Who originated the idea of a national holiday in honor of MLK?
by Shmuel Ross and David Johnson
Martin Luther King Day is a federal holiday observed on the third Monday in January. In 2015, it falls on Jan. 19.
It took 15 years to create the federal Martin Luther King, Jr.,holiday. Congressman John Conyers, Democrat fromMichigan, first introduced legislation for a commemorative holiday four days after King was assassinated in 1968. After the bill became stalled, petitions endorsing the holiday containing six million names were submitted to Congress.
Conyers and Rep. Shirley Chisholm, Democrat of New York, resubmitted King holiday legislation each subsequent legislative session. Public pressure for the holiday mounted during the 1982 and 1983 civil rights marches in Washington.
Congress passed the holiday legislation in 1983, which was then signed into law by President Ronald Reagan. A compromise moving the holiday from Jan. 15, King's birthday, which was considered too close to Christmas and New Year's, to the third Monday in January helped overcome opposition to the law.
National Consensus on the Holiday
A number of states resisted celebrating the holiday. Some opponents said King did not deserve his own holiday—contending that the entire civil rights movement rather than one individual, however instrumental, should be honored. Several southern states include celebrations for various Confederate generals on that day.Arizona voters approved the holiday in 1992 after a tourist boycott. In 1999, New Hampshirechanged the name of Civil Rights Day to Martin Luther King, Jr., Day.
MLK Holiday Timeline
Martin Luther King, Jr. assassinated; Rep. John Conyers, D-Mich., introduces legislation for federal holiday to commemorate King
Illinois is first state to adopt MLK Day as a state holiday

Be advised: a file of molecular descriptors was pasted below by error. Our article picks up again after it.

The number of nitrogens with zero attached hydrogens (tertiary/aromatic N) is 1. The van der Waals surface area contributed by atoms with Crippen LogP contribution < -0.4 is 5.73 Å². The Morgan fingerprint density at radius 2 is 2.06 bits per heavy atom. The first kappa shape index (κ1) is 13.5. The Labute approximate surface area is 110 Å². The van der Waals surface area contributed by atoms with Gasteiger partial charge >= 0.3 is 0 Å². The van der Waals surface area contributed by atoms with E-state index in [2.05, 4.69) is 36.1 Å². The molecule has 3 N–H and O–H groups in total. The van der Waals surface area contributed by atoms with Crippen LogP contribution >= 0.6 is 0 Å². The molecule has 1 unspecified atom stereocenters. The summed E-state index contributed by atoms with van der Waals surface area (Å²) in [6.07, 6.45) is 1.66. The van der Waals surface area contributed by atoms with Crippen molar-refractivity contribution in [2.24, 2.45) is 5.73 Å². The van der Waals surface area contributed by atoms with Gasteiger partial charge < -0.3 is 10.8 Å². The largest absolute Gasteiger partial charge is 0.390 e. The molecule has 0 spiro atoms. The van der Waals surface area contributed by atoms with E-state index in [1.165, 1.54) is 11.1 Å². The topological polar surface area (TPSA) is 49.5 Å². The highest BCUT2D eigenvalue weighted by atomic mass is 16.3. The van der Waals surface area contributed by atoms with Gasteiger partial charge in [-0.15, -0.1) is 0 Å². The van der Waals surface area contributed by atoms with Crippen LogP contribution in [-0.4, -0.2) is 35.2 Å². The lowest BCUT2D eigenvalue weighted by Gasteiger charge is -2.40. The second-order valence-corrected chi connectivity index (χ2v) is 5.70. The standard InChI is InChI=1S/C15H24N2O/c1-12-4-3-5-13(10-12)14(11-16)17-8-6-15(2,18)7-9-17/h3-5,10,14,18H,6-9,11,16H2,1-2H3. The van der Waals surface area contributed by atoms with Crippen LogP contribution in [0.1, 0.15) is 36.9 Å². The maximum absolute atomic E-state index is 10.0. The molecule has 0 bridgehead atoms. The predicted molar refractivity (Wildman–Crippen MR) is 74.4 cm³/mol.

Congress passes, President Reagan signs, legislation creating Martin Luther King, Jr. Day
Federal MLK holiday goes into effect
Arizona governor Evan Mecham rescinds MLK Day as his first act in office, setting off a boycott of the state.
State MLK holiday adopted in 44 states
The NFL moves the 1993 Super Bowl site from Phoenix, Ariz., to Pasadena, Calif., because of the MLK Day boycott.
Arizona citizens vote to enact MLK Day. The Super Bowl is held in Tempe, Ariz. in 1996.
For the first time, MLK Day is held in some form—sometimes under a different name, and not always as a paid state holiday—in all fifty states.
New Hampshire becomes the last state to adopt MLK Day as a paid state holiday, replacing its optional Civil Rights Day.
Utah becomes the last state to recognize MLK Day by name, renaming its Human Rights Day state holiday.
South Carolina becomes the last state to make MLK Day a paid holiday for all state employees. Until now, employees could choose between celebrating it or one of three Confederate-related holidays.
Sunday, Monday: the Moon is in Taurus
This is the sign of the Moon's exaltation, its highest strength. You may want to use this time to complete something that has been dragging along (or something that you have pushed aside temporarily); the Moon's placement in Taurus means that the practical, dependable, evenly-paced energy in the astrological atmosphere now will be conducive to finishing things up in a thorough and orderly manner.
Tuesday, Wednesday, Thursday: the Moon is in Gemini
Mercury, the planet that rules or is associated with the sign Gemini, is still retrograde** (see the blurb at the bottom of this page) so it is wise to keep this in mind when it comes to any kind of communication, appointment, or information that comes your way. No, of course delays or misunderstandings, etc. will not be the end of the world; however this is a reminder that some things are simply moving a little slower than usual.
Friday, Saturday: the Moon is in Cancer
Four of the seven closer planets (Sun, Mercury, Mars, Jupiter) and three of the five main asteroids (Pallas, Juno, Chiron) are in tune with the Moon right now. This could be a somewhat busy or demanding time but will likely be a satisfying and beneficial time as well.
Current Planet Positions:
Sun - Capricorn until Jan. 21, then Aquarius
Mercury - Capricorn until Feb. 14
(**retrograde Jan. 5 - Jan. 25)
Venus - Sagittarius until Jan. 24
Mars - Scorpio until Aug. 3
(briefly in Sagittarius Mar., Apr., May)
Jupiter - Virgo until Sept. 9
Saturn - Sagittarius until Dec. 20, 2017
Uranus - Aries until Mar. 6, 2019
(Taurus - May 16, 2018-Nov. 7, 2018)
Neptune - Pisces until Mar. 30, 2025
Pluto - Capricorn until Nov. 20, 2024
Current Asteroid Positions:
Ceres - Aquarius until Jan. 29
Pallas - Capricorn until Jan. 23
Juno - Scorpio until Nov. 7
(back into Libra again June 9 - July 9)
Vesta - Aries until Mar. 9
Chiron - Pisces until Apr. 22, 2018
(Chiron usually stays in one sign for about a little over two years, very similar to Saturn's travels. However this time it is making an extended visit to a sign.)